Can Boise State regain its mojo? Did SMU buy the last power conference spot? G5 mailbag

It’s Week 3, and there are no Group of 5 teams in the AP Poll. BUT! Every conference and the New Year’s Six spot looks up for grabs, and there’s plenty to talk about. Let’s get into your questions.

(Note: Submitted questions have been lightly edited for clarity and length.)

Can Boise State regain its mojo? Would Washington State and Oregon State joining/merging be a net positive (a rising tide lifts all boats) or negative (increased competition)? — Brad B.

These are good but very separate questions, Brad. First, this year. I was someone who came into this season thinking Boise State might be the best Group of 5 team in the country, with so much returning from last year’s team that finished the year strong and had a quarterback. Now the Broncos are 0-2 with a blowout loss to Washington and a last-second loss to UCF.



Can Boise State prove its best days are still ahead?

We knew the beginning of the schedule was incredibly difficult, but I’ve been disappointed with Boise State’s performances on offense and defense. The Broncos averaged 5.4 and 5.8 yards per play on offense in the first two games and allowed 9.3 and 8.2 yards per play. Quarterback Taylen Green is completing less than 50 percent of his passes and has three interceptions. Perhaps the departure of last year’s interim offensive coordinator Dirk Koetter has had a bigger impact than expected.

As for Washington State and Oregon State, I can see benefits and drawbacks from both sides if they’re in the same conference. On one hand, yes, that’s two more strong programs Boise State has to compete with for conference championships. On the other, Boise State would be less likely to lose recruits to them. Washington State and Oregon State, which can’t typically compete for the top-tier kids already, could always hold Power 5 conference status over Boise State when recruiting those middle-tier kids. People around Boise State believe it could help the Broncos in recruiting.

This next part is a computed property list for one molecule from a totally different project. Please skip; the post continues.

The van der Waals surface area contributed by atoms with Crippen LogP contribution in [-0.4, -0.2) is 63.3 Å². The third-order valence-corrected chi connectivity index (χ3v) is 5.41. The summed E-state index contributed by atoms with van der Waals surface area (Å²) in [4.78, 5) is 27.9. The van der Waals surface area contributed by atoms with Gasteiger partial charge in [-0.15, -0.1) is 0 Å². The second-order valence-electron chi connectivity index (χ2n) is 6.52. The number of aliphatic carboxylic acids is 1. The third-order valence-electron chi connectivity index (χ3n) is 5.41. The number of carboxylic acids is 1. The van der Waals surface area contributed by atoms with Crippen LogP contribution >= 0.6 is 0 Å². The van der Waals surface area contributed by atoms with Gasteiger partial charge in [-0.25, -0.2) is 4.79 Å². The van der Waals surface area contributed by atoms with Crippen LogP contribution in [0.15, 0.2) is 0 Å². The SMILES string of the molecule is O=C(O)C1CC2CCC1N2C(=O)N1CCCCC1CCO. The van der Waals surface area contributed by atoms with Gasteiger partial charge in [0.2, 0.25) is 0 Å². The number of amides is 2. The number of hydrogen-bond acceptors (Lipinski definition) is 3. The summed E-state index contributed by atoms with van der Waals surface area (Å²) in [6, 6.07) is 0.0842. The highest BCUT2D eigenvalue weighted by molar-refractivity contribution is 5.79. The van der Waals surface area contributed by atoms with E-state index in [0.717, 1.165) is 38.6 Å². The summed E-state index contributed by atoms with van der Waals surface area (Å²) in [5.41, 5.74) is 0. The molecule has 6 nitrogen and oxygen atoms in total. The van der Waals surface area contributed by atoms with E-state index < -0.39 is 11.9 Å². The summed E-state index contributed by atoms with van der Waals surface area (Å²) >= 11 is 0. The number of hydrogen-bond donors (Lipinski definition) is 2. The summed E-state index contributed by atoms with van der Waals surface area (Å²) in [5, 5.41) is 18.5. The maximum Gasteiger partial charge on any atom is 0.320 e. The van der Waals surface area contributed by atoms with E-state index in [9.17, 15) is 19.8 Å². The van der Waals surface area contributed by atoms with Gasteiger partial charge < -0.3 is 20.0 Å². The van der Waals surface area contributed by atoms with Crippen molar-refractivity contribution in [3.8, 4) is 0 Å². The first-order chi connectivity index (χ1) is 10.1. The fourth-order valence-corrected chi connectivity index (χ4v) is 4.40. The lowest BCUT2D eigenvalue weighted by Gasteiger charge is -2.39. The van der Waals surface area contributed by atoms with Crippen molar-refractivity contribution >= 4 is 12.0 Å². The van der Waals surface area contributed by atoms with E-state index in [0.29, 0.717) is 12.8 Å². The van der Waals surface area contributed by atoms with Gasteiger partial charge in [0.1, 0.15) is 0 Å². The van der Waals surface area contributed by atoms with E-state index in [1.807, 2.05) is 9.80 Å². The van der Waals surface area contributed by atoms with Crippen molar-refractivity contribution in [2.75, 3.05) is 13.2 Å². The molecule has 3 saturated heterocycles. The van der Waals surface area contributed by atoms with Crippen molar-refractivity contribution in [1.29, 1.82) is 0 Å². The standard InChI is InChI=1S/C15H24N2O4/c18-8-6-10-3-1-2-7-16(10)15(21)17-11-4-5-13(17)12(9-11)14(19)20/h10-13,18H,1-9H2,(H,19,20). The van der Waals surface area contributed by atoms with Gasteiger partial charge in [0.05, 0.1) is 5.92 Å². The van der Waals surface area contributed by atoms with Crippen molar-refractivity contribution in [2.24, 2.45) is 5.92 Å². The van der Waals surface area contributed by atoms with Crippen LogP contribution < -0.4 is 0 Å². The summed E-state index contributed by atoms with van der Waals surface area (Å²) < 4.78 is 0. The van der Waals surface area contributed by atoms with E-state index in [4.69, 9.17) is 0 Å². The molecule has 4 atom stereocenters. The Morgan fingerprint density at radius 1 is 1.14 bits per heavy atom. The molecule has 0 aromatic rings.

Big picture, check this stat out: B.J. Rains over at Bronco Nation News noted that Boise State went 100-4 at home from 1999 to 2014, but it’s 8-6 on the blue turf over the last 14 home games. Nothing sums up how Boise State isn’t the same Boise State like that does. Outside of the second half of last season, coach Andy Avalos, in his third season, hasn’t found consistent success. Going back to the Bryan Harsin era, even when the Broncos had good seasons, they’d drop a surprising game or two, and it would cost them New Year’s Six contention. Boise State hasn’t made a BCS/NY6 game since 2014. It’s reaching the point where the new generation doesn’t remember how good and how dominant this program was. The 0-2 start was a missed opportunity to change that. With San Diego State and Memphis coming up in the next three weeks, it needs to turn around quickly.

Do you believe SMU bought the last ticket to a P4 conference from G5, especially considering the only way into ACC was forgoing media monies for nine years? Candidates like San Diego State, Memphis, Tulane and WSU and OSU are worthy, but is the bar of entry to P4 status now completely out of reach? — Mark C.

It’s a fair question, Mark. SMU definitely felt like this might be its last chance to have a chance, hence the financial sacrifice. Right now, I don’t see the P4 conferences adding any more Group of 5 schools anytime soon. But what if there is more movement within P4s? What if conferences grow to 20 teams and need to find new members?